Tips For Processing…


Copyright Image – Rad Drew – ‘Homestead’ – Apps Used – Bracketmode, Autostitch, Camera+, Photoforge, Filterstorm, Dynamic Light, Blender


JC – Do you have any tips for processing?

RD –
. Have fun!
. Ask “What if?” a lot. Don’t be afraid to stick the chocolate in the peanut butter!
. Learn various sharpening techniques and learn how these can be applied to improve your images.
. Be willing to process an image in multiple ways using multiple apps. Serendipity can sometimes lead you to see things that you might not otherwise consider.



Copyright Image – Rad Drew – ‘Midwestern Monolith’ – Apps Used – Bracketmode, Autostitch, Camera+, Photoforge, Filterstorm, Dynamic Light, Blender


JC – How do you think photography has changed over the years?

RD – The latest revolution has made professional processing tools easy to use. By making these powerful processing tools accessible, we’ve watched an explosion in expression and creativity unlike anything I’ve ever seen before. It’s an exciting time to be involved in photography and I think it’s only going to get better with new and unimaginable advances in the technology.

35 mm Film Days…


Copyright Image – Rad Drew – ‘Mask’- Apps Used – ClearCam, Camera+, Photoforge, VintageScene, FilterStorm, PhotoStudio, Dynamic Light, Blender


JC – As a mobile photographer you’re at the cutting edge of technology, do you ever hanker for the 35mm film days?

RD – Nearly everyone I know who has ever worked in a dark room, developed their own film and processed their own photographs, can wax nostalgic about the sensory experience: the smell of the chemicals, the feel of the steel spool as you thread your film, working under safelights and especially, the magic of watching an image slowly appear in a tray. These are things that many of today’s photographers can only imagine. But, as much as I love the romance of the darkroom, I’m excited to be living in the digital age. I like the immediacy of knowing that I got the shot rather than waiting hours or days for film to be developed and images created. That said, some looks can ONLY be created in the old-fashioned way and I’m tremendously grateful for those who keep these practices alive.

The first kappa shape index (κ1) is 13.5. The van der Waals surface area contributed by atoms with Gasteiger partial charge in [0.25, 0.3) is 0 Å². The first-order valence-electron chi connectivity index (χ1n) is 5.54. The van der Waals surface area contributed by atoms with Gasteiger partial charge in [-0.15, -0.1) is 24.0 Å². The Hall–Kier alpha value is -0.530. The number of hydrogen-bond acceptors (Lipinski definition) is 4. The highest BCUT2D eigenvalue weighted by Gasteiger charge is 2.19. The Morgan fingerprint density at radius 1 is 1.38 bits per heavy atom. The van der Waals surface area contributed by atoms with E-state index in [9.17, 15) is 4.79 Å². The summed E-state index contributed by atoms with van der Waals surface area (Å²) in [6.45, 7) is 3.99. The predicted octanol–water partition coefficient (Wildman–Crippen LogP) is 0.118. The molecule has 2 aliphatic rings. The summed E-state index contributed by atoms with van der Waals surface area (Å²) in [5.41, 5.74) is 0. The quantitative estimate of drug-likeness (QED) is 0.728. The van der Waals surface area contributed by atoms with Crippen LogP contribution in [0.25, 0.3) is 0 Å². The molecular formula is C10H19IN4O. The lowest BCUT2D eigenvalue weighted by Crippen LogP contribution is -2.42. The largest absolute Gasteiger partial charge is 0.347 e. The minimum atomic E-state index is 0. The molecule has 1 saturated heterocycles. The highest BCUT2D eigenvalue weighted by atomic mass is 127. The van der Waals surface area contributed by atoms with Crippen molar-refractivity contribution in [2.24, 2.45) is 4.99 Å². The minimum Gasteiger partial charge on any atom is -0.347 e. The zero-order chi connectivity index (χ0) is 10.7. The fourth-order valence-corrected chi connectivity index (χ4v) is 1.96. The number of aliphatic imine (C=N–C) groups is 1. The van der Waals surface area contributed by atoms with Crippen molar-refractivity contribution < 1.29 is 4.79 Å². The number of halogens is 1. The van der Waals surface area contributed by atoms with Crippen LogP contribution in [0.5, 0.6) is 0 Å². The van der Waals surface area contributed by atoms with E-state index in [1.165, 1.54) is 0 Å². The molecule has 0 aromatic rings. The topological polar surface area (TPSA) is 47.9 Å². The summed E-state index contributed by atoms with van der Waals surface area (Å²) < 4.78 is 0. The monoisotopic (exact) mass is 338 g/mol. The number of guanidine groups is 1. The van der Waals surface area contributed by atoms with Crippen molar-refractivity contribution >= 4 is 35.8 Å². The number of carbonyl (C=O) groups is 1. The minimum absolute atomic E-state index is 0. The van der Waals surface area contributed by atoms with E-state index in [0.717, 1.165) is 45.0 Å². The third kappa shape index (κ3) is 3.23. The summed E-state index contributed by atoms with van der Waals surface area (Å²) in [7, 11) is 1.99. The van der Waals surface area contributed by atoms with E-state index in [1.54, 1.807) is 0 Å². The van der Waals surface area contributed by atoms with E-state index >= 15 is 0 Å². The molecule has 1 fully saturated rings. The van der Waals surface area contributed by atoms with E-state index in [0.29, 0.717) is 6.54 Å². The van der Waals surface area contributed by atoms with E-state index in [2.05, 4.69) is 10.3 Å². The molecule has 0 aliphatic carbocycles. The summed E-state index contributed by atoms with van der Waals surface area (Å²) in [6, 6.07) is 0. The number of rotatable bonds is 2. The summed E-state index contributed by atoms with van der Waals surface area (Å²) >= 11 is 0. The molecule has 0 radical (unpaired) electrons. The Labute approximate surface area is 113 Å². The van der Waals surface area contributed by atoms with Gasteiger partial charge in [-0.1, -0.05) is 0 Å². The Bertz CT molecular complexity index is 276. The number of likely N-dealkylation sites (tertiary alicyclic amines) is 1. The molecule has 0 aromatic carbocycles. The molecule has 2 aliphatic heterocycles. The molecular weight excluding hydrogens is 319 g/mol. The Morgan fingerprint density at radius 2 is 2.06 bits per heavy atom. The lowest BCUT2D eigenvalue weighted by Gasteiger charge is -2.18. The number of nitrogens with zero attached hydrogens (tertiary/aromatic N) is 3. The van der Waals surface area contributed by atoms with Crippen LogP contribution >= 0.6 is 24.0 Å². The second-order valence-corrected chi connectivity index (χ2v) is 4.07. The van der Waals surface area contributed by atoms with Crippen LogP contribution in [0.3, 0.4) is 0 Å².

Links To All Apps Used In This Article


Copyright Image – Rad Drew – ‘Shadow Play’ – Apps Used – Simply B&W, Camera+, Photoforge, Dynamic Light, Blender


Dynamic Light
Image Blender
PS Express
Simply B&W
Slow Shutter
True HDR
Vintage Scene

Joanne Carter, creator of the world’s most popular mobile photography and art website— TheAppWhisperer.com— TheAppWhisperer platform has been a pivotal cyberspace for mobile artists of all abilities to learn about, to explore, to celebrate and to share mobile artworks. Joanne’s compassion, inclusivity, and humility are hallmarks in all that she does, and is particularly evident in the platform she has built. In her words, “We all have the potential to remove ourselves from the centre of any circle and to expand a sphere of compassion outward; to include everyone interested in mobile art, ensuring every artist is within reach”, she has said. Promotion of mobile artists and the art form as a primary medium in today’s art world, has become her life’s focus. She has presented lectures bolstering mobile artists and their art from as far away as the Museum of Art in Seoul, South Korea to closer to her home in the UK at Focus on Imaging. Her experience as a jurist for mobile art competitions includes: Portugal, Canada, US, S Korea, UK and Italy. And her travels pioneering the breadth of mobile art includes key events in: Frankfurt, Naples, Amalfi Coast, Paris, Brazil, London. Pioneering the world’s first mobile art online gallery - TheAppWhispererPrintSales.com has extended her reach even further, shipping from London, UK to clients in the US, Europe and The Far East to a global group of collectors looking for exclusive art to hang in their homes and offices. The online gallery specialises in prints for discerning collectors of unique, previously unseen signed limited edition art. Her journey towards becoming The App Whisperer, includes (but is not limited to) working for a paparazzi photo agency for several years and as a deputy editor for a photo print magazine. Her own freelance photographic journalistic work is also widely acclaimed. She has been published extensively both within the UK and the US in national and international titles. These include The Times, The Sunday Times, The Guardian, Popular Photography & Imaging, dpreview, NikonPro, Which? and more recently with the BBC as a Contributor, Columnist at Vogue Italia and Contributing Editor at LensCulture. Her professional photography has also been widely exhibited throughout Europe, including Italy, Portugal and the UK. She is currently writing several books, all related to mobile art and is always open to requests for new commissions for either writing or photography projects or a combination of both. Please contact her at: joanne@theappwhisperer.com